April 13, 2000
Vol. 19 No. 14

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    Transforming Images: ‘The Art of Silver Horn and His Successors’

    By Arthur Fournier
    News Office

    Born in 1860 on the great North American Plains in what is now Oklahoma, the Kiowa artist Silver Horn lived a life that spanned a tumultuous shift in traditional Plains Indian life and culture around the turn of the century. Over the course of his artistic lifetime, when Native-American societies across the continent were under attack from the U.S. military and white settlers, the celebrated artist created more than 1,000 images.

    Some of those images[sketchbook 2: taimee keeper] will be on public display for the first time in a groundbreaking exhibition at the David and Alfred Smart Museum of Art. “Transforming Images: The Art of Silver Horn and His Successors” is a selection of works by Silver Horn and other 19th-century and 20th-century Kiowa artists, including members of the Kiowa Five. The exhibition, which will run through Sunday, June 11, will open today with a lecture by Janet Berlo, professor in gender and women’s studies and art history at the University of Rochester. Berlo’s lecture will begin at 5 p.m. in the Biological Sciences Learning Center, Room 115, 924 E. 56th St. A reception from 6 to 8 p.m. will follow in the Smart Museum, 5550 S. Greenwood Ave. Both events are free and open to the public.

    Robert Donnelley, guest curator at the Smart Museum and a Ph.D. student in art history, said the exhibition strategy of “Transforming Images” represents a unique approach to displaying Native-American works of art. Instead of positioning them as artifacts of a vanishing culture, Donnelley said he wants viewers to understand the Kiowa images as a vitally [self portrait]important and historically rooted component of the greater American tradition.

    “Although some scholars might question whether we can say traditional Kiowa culture continued to exist after 1935, the year when the last member of the pre-reservation generation died, this exhibition demonstrates that visual traditions of the Kiowa continue to live and evolve in works that are being produced today,” explained Donnelley. “The art of Silver Horn has definitely had a major role in preserving that heritage,” he continued.

    Donnelley’s goals for the exhibition relate to his experiences as the former director of the Terra Museum of American Art. “Prior to my work on ‘Transforming Images,’ I was involved with a show of outsider art at the Terra. Like the traditional Kiowa artists of the 19th century, self-taught or outsider artists have little or no exposure to formal artistic training in the academic sense, and yet they create strikingly original works that are now being accepted into the mainstream art world,” Donnelley explained. He said both exhibitions are part of his attempt to broaden the concept of American art beyond its primarily Eurocentric, East Coast focus.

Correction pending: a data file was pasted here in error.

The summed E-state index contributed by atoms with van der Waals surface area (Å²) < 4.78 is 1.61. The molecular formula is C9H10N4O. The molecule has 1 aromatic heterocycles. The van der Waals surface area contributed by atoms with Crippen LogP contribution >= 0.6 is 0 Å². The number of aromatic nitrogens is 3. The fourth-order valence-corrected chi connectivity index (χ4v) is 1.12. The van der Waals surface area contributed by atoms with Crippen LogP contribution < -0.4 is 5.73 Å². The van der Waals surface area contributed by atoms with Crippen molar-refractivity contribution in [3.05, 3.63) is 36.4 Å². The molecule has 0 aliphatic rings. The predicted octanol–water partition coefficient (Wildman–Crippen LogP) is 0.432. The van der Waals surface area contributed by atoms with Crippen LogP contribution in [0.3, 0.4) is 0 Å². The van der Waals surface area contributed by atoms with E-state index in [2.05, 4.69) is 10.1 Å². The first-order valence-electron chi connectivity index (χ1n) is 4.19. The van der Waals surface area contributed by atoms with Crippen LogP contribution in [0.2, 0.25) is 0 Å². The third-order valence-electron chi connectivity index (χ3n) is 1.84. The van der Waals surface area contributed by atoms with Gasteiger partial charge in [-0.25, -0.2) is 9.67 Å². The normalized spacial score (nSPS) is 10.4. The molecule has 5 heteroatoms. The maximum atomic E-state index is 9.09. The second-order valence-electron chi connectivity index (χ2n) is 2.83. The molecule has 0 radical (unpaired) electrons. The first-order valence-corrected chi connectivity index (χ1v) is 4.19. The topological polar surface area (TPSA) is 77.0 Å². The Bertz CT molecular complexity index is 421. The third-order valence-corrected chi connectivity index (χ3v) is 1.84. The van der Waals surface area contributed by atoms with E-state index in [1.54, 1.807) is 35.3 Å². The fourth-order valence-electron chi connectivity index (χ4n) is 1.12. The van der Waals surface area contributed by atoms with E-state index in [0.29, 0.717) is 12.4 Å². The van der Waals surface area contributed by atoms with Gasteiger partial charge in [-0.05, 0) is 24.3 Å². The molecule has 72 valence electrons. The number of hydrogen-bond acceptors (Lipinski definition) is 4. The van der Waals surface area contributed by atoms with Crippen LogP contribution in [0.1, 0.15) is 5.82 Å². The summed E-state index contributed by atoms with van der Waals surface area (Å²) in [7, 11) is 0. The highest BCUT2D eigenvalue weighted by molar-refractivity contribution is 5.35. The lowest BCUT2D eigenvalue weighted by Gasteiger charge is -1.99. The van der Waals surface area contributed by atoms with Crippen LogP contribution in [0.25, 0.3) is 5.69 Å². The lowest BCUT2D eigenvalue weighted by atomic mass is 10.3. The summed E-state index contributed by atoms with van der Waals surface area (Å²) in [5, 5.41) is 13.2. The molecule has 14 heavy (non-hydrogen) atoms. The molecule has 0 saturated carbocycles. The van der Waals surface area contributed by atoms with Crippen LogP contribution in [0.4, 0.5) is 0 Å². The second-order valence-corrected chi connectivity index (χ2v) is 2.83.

“Transforming Images,” which will include drawings on paper and paintings on muslin and hides, will present viewers with a rich and varied representation of Silver Horn’s artistic legacy. The exhibition will boast a rarely displayed collection of four ledger books on loan from the Field Museum of Natural History. The ledgers contain Silver Horn’s personal visual reflections on tribal myths, daily life and the Peyote religion, which evolved into the Native-American Church––a movement in which Silver Horn became a leading figure.

    The exhibition also will feature certain works that position Silver Horn’s drawings within the context of the evolving Plains Indian pictorial tradition. It will display the art of Silver Horn’s predecessors, who visually represented the continuing dilemma of native tribesmen within the dominating white culture. Among these works will be the prison drawings of Kiowa artist Wohaw, including perhaps the most famous Native-American artwork of its time, Wohaw in Two Worlds, on loan from the Missouri Historical Society in St. Louis.

    “Silver Horn’s career spanned the critical period between the warrior art heritage of the 19th century and the easel art tradition of 20th-century Plains artists,” said Donnelley. To demonstrate this connection, the exhibition will include a sampling of works by the members of a 20th-century group known as the Kiowa Five––Spencer Asah, James Auchiah, Jack Hokeah, Stephen Mopope and Monroe Tsatoke, as well as contemporary figures such as Sharron Ahtone Harjo, Blackbear Bosin, Sherman Chaddlesone and T.C. Cannon.

    The exhibit will mark the first time that Native-American art has been shown at the Smart Museum. Native-American artwork has been exhibited only twice before on the University’s campus, both times at The Renaissance Society, which featured “North American Indian Art from the Northwest Coast” from 1942 to 1943 and “Contemporary Indian Painting” in 1958.

    Born when Bison herds roamed the plains and the tribes were still sovereign, Silver Horn lived to see the land crisscrossed by highways and speeding automobiles. “Transforming Images” will provide a detailed visual record of the pre-reservation life that the artist knew as a child and the changing cultural practices of the Kiowa during the reservation period.

    In addition to Berlo’s presentation on opening night, “Transforming Images” will include a symposium on themes of resistance, co-option and assimilation in Plains Indian art from 10 a.m. to 4 p.m. Friday, May 12, and a performance at the Smart Museum by Florene Whitehorse-Taylor, a traditional Kiowa storyteller, at 7:30 p.m. Thursday, June 1.

    Museum hours are 10 a.m. to 4 p.m. Tuesday, Wednesday and Friday; 10 a.m. to 9 p.m. Thursday; and 12 p.m. to 6 p.m. Saturday and Sunday. The museum is closed Mondays. For more information, call (773) 702-0176.